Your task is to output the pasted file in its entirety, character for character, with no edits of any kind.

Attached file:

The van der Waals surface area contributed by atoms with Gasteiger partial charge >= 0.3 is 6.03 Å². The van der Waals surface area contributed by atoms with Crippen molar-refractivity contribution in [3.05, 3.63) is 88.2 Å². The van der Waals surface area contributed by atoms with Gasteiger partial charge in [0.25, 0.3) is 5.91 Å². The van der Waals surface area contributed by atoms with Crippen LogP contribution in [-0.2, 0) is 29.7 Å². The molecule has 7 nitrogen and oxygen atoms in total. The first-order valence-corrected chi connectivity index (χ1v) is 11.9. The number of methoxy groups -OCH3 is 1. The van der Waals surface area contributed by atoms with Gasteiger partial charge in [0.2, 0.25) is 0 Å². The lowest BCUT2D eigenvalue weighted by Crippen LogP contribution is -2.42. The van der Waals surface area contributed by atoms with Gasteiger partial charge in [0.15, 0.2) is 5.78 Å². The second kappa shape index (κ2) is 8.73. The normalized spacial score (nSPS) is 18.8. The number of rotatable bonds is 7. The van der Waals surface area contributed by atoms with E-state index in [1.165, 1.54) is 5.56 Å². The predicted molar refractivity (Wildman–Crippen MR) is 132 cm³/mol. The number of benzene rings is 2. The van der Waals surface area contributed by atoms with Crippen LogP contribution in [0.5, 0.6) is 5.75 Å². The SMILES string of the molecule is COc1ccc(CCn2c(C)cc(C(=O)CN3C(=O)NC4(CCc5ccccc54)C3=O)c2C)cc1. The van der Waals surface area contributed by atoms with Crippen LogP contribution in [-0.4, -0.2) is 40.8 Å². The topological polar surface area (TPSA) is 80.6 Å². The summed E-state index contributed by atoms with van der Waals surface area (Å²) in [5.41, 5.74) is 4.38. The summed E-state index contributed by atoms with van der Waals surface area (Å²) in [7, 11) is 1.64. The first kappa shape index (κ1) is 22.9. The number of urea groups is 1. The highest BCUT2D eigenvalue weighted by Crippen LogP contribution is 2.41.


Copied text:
The van der Waals surface area contributed by atoms with Gasteiger partial charge >= 0.3 is 6.03 Å². The van der Waals surface area contributed by atoms with Crippen molar-refractivity contribution in [3.05, 3.63) is 88.2 Å². The van der Waals surface area contributed by atoms with Gasteiger partial charge in [0.25, 0.3) is 5.91 Å². The van der Waals surface area contributed by atoms with Crippen LogP contribution in [-0.2, 0) is 29.7 Å². The molecule has 7 nitrogen and oxygen atoms in total. The first-order valence-corrected chi connectivity index (χ1v) is 11.9. The number of methoxy groups -OCH3 is 1. The van der Waals surface area contributed by atoms with Gasteiger partial charge in [0.2, 0.25) is 0 Å². The lowest BCUT2D eigenvalue weighted by Crippen LogP contribution is -2.42. The van der Waals surface area contributed by atoms with Gasteiger partial charge in [0.15, 0.2) is 5.78 Å². The second kappa shape index (κ2) is 8.73. The normalized spacial score (nSPS) is 18.8. The number of rotatable bonds is 7. The van der Waals surface area contributed by atoms with E-state index in [1.165, 1.54) is 5.56 Å². The predicted molar refractivity (Wildman–Crippen MR) is 132 cm³/mol. The number of benzene rings is 2. The van der Waals surface area contributed by atoms with Crippen LogP contribution in [0.5, 0.6) is 5.75 Å². The SMILES string of the molecule is COc1ccc(CCn2c(C)cc(C(=O)CN3C(=O)NC4(CCc5ccccc54)C3=O)c2C)cc1. The van der Waals surface area contributed by atoms with Crippen LogP contribution in [-0.4, -0.2) is 40.8 Å². The topological polar surface area (TPSA) is 80.6 Å². The summed E-state index contributed by atoms with van der Waals surface area (Å²) in [5.41, 5.74) is 4.38. The summed E-state index contributed by atoms with van der Waals surface area (Å²) in [7, 11) is 1.64. The first kappa shape index (κ1) is 22.9. The number of urea groups is 1. The highest BCUT2D eigenvalue weighted by Crippen LogP contribution is 2.41.